Do you still want your kids go to medical school , engineering school or law school? Think again.
Why should we teach our children to code?
- Because it gives them the ability to see what’s going on under the hood.
- Because it sharpens their logical reasoning.
- Because it empowers them to create instead of consume.
- Because they may just like it and someday they might want to make a living out of coding.
- Because it makes them “cool” among their peers.
- Because it helps them to work better with computer professionals even if they chose a different line of specialization.
- Because it is pure fun. Coding gives them instant gratification. Working code can show them magic unfolding in front of their eyes.
I am sure I wasn’t persuasive enough but please give it a try. There are tons of resources out there online to help you choose the right toolkit. It will be a true gift to your children.
To begin with here are a couple of links to checkout. Scratch from MIT is really easy and fun for young kids of age 5-8. App Inventor (created by Google and later donated to MIT) lets you create real Android apps using some of the event driven programming concepts. It is appropriate for ages 9-15. A child who can do Legos can do coding as well with either of these tools. Both are great tools for teaching.
The school district in my town runs a prorgam called G&T for elementary school students. Every year, a handful of kids get selected using some secret assessment criteria, with very limited parent insight.
For starters, G&T stands for Gifted and Talented program. I believe it does more harm than good for students and hence should be redesigned.
- Not so obvious, but the Gifted and Talented program is not very enriching for the children who get selected. Attaching a “Gifted” label is giving a false feedback to the children, who are attending those programs. When you start attaching labels such as innate (genetic) giftedness, kids could possibly grow a blind eye towards the importance of hard work. Studies after studies have found that educators and parents should be promoting hard work (“Well done Meena, you must have worked hard on that!”) instead of innate giftedness (“Wow! you did this! You are really smart, Johny!”). For example, Dweck and Mueller’s study found out that praising for hardwork encouraged fifth graders to persist longer and achieve better test results than the kids, who were praised for innate qualities such as smartness. (Those who are interested, here is an article for you – The Trouble with Bright Kids.)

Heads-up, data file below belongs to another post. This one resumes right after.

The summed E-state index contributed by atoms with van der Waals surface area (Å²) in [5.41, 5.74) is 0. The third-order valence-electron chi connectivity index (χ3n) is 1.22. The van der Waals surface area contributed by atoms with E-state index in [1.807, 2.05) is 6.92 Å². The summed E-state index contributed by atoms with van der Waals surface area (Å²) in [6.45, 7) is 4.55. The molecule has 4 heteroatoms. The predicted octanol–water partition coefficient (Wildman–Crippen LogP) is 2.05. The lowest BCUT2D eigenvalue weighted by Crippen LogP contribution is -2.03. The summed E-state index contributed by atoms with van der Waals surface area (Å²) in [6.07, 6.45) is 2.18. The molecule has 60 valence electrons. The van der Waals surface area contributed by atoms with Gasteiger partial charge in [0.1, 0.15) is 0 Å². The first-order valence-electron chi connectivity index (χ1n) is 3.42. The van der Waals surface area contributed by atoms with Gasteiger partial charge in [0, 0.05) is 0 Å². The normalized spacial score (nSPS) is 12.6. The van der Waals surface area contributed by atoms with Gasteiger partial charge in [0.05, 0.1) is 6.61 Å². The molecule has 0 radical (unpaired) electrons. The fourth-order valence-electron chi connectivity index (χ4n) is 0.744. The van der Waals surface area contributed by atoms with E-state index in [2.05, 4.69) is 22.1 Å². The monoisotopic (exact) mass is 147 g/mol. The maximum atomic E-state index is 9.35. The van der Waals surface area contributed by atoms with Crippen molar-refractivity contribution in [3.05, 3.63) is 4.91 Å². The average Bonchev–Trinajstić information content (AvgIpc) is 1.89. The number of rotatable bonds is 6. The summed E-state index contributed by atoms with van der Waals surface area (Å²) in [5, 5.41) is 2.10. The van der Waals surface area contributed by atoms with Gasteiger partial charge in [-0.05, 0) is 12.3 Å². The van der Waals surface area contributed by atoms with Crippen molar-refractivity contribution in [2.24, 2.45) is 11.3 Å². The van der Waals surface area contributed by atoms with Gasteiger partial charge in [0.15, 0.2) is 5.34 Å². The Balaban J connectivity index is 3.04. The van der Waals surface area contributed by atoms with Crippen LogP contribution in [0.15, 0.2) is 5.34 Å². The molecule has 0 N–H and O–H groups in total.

- Obviously, G&T program is not so helpful for the students, who are not admitted to the program. At best, Gifted and Talented is a misnomer with some destructive qualities. Antonym for Gifted and Talented is Ungifted and Untalented, to figure which out, kids don’t have to be truly Gifted and Talented. For potentially benefiting a handful of children, we are jeopardizing the self esteem of the vast majority of others. The easiest but significant change the schools can make is to rename this program something else along the lines of, “Competitive Education Program”. But not Gifted and Talented – please.
- Moreover, Gifted and Talented is a statistically inaccurate description. In any given society, the number of “gifted” individuals is far and few. In a normally distributed dataset, you can’t expect to have 10-15% of the population displaying true giftedness. (What is true giftedness, anyway.)
Schools, teachers and educators should not be in the business of labeling and classifying their students. Instead, they should get busy building passion and perseverance in students right from their early stages of development.
It is October and the weather turns colder. It is also the time of the year, we have school board elections. This is something that the new board can consider changing as a first step.
Elementary School America is in a competition frenzy. Unfortunately for now, in a wrong headed fashion.